Some media companies, given the loss of retail advertising and a contraction in ad spending will either declare bankruptcies, greatly downsize or seek acquirers or merger partners. Even media companies not reliant upon advertising will see some contraction. There will be no price increases in any sector of entertainment such as cable, movie tickets, DVDs as consumers evaluate what provides the most value. Discount pricing will emerge in this sector in a variety of ways.
Culturally there will be the resurrection of such things as cocooning, comfort food, barter and garage sales. People will focus their budgets for the big priorities such as mortgages, college education and retirement. Discretionary spending will be based upon need and will largely occur only when items are deeply discounted. Postponement of purchases will be a common theme. This of course will further contract the economy.
While I do not like to use the word recession as it is an outmoded word, it will be announced officially that the U.S. and many countries of the world entered a recession in the fourth quarter of 2008 and the first quarter of 2009. It is quite possible that the entire 2009 will be officially a recession of 4 quarters of negative growth.
The stock market will remain volatile. History will look back on the period of late 2008 to mid 2009 as the bottom of the fear based equity market we are now in.
Governments, rather than markets and economic institutions will play the largest role in economics they have ever played. This will be both unsettling and encouraging depending on the country. While government intervention in the U.S. may be viewed as a good thing, government intervention and consolidation in Russia may be viewed as a bad thing.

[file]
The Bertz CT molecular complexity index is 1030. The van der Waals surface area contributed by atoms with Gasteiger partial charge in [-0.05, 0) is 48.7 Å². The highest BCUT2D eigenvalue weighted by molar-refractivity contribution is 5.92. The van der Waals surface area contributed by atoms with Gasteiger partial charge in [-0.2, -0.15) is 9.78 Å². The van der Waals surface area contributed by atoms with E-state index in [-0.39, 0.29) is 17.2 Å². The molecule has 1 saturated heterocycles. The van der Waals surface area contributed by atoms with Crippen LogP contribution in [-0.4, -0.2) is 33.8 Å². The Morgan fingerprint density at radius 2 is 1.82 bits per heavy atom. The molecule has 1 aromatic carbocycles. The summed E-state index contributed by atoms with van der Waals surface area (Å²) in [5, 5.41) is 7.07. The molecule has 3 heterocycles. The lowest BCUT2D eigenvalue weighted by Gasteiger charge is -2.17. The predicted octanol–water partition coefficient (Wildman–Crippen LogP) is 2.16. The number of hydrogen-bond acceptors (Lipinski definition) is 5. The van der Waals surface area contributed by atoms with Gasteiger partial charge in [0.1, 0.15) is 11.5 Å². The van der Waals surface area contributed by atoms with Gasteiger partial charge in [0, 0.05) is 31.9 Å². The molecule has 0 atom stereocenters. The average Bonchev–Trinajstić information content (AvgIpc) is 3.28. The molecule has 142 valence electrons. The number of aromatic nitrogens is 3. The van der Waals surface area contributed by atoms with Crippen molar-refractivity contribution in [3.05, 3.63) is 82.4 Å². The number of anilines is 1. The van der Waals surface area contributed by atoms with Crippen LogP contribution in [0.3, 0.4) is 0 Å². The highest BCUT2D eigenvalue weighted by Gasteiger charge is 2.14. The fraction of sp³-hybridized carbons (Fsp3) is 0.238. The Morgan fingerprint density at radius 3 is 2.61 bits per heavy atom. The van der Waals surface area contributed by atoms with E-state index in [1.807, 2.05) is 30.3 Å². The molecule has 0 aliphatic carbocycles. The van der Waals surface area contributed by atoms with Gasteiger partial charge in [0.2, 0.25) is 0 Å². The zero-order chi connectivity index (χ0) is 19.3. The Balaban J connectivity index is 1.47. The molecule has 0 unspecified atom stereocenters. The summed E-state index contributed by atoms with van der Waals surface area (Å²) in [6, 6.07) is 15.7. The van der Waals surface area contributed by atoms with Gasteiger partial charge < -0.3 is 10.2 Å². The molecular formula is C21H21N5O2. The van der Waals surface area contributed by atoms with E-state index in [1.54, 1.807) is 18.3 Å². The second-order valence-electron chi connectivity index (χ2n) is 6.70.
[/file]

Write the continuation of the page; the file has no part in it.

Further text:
A key component of the mood in the U.S., and around the world will be the amount of optimism that President Obama can generate in his first 3 months in office. People are scared, nervous and fearful of what may lie ahead. This translates into an unusual amount of hope being placed in the new president. For the first time in a decade expertise, intelligence and vision will become important values in government. If the people see that, they will embrace it. We are now in a negative emotional environment that can only be offset by confidence and hope.
If the government bailout of the banking and mortgage industry can produce results with intelligent execution during the next year then the spring of 2010 may see the end of the bottom of the residential real estate market in the U.S. By that time foreclosures will have been absorbed, there will have been three years of huge declines in housing starts, so the housing stock will have come back in line with the market. Since interest rates will have remained low, the perception of buying at the bottom affordably will restart housing on a very slow route to recovery.
New strategic alliances will emerge on the geopolitical front. Countries will realize that we are entering a new age and that old legacy allegiances must give way to new alliances that reflect a rapidly changing geopolitical world that will increasingly be viewed as moving toward a global integration that is unprecedented.
In summary, the next 24 months will be economically unpleasant, disruptive and about jettisoning the old and preparing for the new. We are in the process of leaving the past behind. This past, built during the last century, is giving way to the future of this new century.